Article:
-The English Market, a food market which has been running since 1788. This is one of the oldest markets in Europe, and is perfect for foodies
–Fitzgerald Park, an 18-acre Victorian park established in 1902 in the city centre of Cork. Perfect for a leisurely afternoon stroll
–Blackrock Castle, a 15th century castle just 2 km (1.2 miles) from the Cork city centre
–Cork Butter Museum, which shows you about Ireland’s history of butter production, and how it became the biggest exporter of butter in the world
-Beautiful medieval churches Cork City Gaol, St. Finn Barre’s Cathedral, and St. Anne’s Church
Things to do in Galway
-Visit the Spanish Arch, a 16th century arch that is the extention of a Normal wall built in the 1200s
-Take a stroll through Quay Street and hang out in the Latin Quarter
-There are plenty of day trips with an hour or two of Galway; such as Oranmore Castle, The Burren, the village of Cong, taking a ferry to the Aran Islands, or Connemarra National Park.
Cork or Galway: Conclusion
Since Cork is a larger city, there’s more to do directly in the city centre. You could easily spend three days in Cork, and it has some excellent day trips as well. I did not list the day trips in Cork above because the list of things to do would have been too long for Cork. But here are some ideas:
- a full day trip along Ireland’s southern coast
- a day trip to The Ring of Kerry (the most beautiful place in Ireland, in my opinion)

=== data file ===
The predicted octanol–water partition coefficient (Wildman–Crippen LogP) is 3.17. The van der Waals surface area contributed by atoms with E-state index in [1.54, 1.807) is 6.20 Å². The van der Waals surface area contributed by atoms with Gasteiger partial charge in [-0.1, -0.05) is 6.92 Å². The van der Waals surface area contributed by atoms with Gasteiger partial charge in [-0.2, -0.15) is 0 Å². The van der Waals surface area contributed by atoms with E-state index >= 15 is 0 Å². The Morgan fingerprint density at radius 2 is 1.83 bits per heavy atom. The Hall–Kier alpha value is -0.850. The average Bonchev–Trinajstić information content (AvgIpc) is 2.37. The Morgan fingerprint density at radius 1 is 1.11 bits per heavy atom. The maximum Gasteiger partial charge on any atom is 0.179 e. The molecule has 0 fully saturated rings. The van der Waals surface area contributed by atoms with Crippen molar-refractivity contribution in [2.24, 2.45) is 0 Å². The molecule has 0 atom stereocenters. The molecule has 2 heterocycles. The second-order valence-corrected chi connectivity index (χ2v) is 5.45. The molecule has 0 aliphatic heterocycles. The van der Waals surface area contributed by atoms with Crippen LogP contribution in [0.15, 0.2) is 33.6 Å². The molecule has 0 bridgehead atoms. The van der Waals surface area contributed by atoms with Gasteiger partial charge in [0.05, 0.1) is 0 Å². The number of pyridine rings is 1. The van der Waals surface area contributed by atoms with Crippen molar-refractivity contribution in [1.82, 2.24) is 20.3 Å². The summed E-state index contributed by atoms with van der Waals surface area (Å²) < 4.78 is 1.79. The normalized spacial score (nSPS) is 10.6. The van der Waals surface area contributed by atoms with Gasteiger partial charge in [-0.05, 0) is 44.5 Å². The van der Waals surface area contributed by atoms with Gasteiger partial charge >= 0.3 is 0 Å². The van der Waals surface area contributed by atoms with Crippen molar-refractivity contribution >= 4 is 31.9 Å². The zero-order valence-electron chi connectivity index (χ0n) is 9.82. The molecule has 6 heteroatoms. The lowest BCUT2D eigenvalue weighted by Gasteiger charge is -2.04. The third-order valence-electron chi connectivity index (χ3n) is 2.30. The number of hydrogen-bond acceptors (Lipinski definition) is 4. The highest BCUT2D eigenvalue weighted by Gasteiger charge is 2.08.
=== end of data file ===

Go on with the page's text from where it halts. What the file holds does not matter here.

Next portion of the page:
Between the two cities, I found centre of Galway to be the ‘prettier’ one to look at, and take pictures of. I could not stop taking pictures. However, everything you want to see in Galway is within walking distance and you could probably see it within a day. If you are looking for somewhere to spend 3 nights in, then I think you would need to consider day trips outside of Galway as well during that time, because there isn’t enough right in the city of Galway to spend three days seeing.
However, the day trips possibilities outside Galway are excellent. The village of Cong is very quaint, with its 1000s year old ruins, Connemarra National Park, Aran Islands and The Burren are all incredible. For more info, read about if Galway is worth a visit. Also, in Galway, you’re a bit closer to the Cliffs of Moher which makes it easier to see them with less crowds, such as at sunset.